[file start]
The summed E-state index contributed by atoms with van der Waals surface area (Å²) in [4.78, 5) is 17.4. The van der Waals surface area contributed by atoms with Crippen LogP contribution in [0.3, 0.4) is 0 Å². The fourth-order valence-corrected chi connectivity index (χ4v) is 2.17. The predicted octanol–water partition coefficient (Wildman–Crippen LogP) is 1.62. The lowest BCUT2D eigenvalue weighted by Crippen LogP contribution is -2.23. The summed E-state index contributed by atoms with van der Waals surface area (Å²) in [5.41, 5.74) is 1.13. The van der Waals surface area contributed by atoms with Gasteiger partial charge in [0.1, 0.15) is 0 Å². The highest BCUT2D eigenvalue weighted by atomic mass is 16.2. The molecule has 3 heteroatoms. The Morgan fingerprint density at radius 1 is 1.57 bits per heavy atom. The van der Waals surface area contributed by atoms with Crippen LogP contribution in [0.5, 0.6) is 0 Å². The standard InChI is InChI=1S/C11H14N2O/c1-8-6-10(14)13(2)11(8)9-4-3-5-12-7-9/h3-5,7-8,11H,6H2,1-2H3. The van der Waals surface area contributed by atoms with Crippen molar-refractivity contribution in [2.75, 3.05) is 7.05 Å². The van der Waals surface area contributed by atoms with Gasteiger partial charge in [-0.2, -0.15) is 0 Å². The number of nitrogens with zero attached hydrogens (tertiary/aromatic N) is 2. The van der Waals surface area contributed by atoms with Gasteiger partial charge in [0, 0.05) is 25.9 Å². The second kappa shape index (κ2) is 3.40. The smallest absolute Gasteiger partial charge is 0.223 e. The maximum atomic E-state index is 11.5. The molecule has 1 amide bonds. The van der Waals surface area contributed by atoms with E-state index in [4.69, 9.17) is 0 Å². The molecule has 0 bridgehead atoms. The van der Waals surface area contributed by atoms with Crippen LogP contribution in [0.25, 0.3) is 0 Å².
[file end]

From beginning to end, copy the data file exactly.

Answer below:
The summed E-state index contributed by atoms with van der Waals surface area (Å²) in [4.78, 5) is 17.4. The van der Waals surface area contributed by atoms with Crippen LogP contribution in [0.3, 0.4) is 0 Å². The fourth-order valence-corrected chi connectivity index (χ4v) is 2.17. The predicted octanol–water partition coefficient (Wildman–Crippen LogP) is 1.62. The lowest BCUT2D eigenvalue weighted by Crippen LogP contribution is -2.23. The summed E-state index contributed by atoms with van der Waals surface area (Å²) in [5.41, 5.74) is 1.13. The van der Waals surface area contributed by atoms with Gasteiger partial charge in [0.1, 0.15) is 0 Å². The highest BCUT2D eigenvalue weighted by atomic mass is 16.2. The molecule has 3 heteroatoms. The Morgan fingerprint density at radius 1 is 1.57 bits per heavy atom. The van der Waals surface area contributed by atoms with Crippen LogP contribution in [0.5, 0.6) is 0 Å². The standard InChI is InChI=1S/C11H14N2O/c1-8-6-10(14)13(2)11(8)9-4-3-5-12-7-9/h3-5,7-8,11H,6H2,1-2H3. The van der Waals surface area contributed by atoms with Crippen molar-refractivity contribution in [2.75, 3.05) is 7.05 Å². The van der Waals surface area contributed by atoms with Gasteiger partial charge in [-0.2, -0.15) is 0 Å². The number of nitrogens with zero attached hydrogens (tertiary/aromatic N) is 2. The van der Waals surface area contributed by atoms with Gasteiger partial charge in [0, 0.05) is 25.9 Å². The second kappa shape index (κ2) is 3.40. The smallest absolute Gasteiger partial charge is 0.223 e. The maximum atomic E-state index is 11.5. The molecule has 1 amide bonds. The van der Waals surface area contributed by atoms with E-state index in [4.69, 9.17) is 0 Å². The molecule has 0 bridgehead atoms. The van der Waals surface area contributed by atoms with Crippen LogP contribution in [0.25, 0.3) is 0 Å².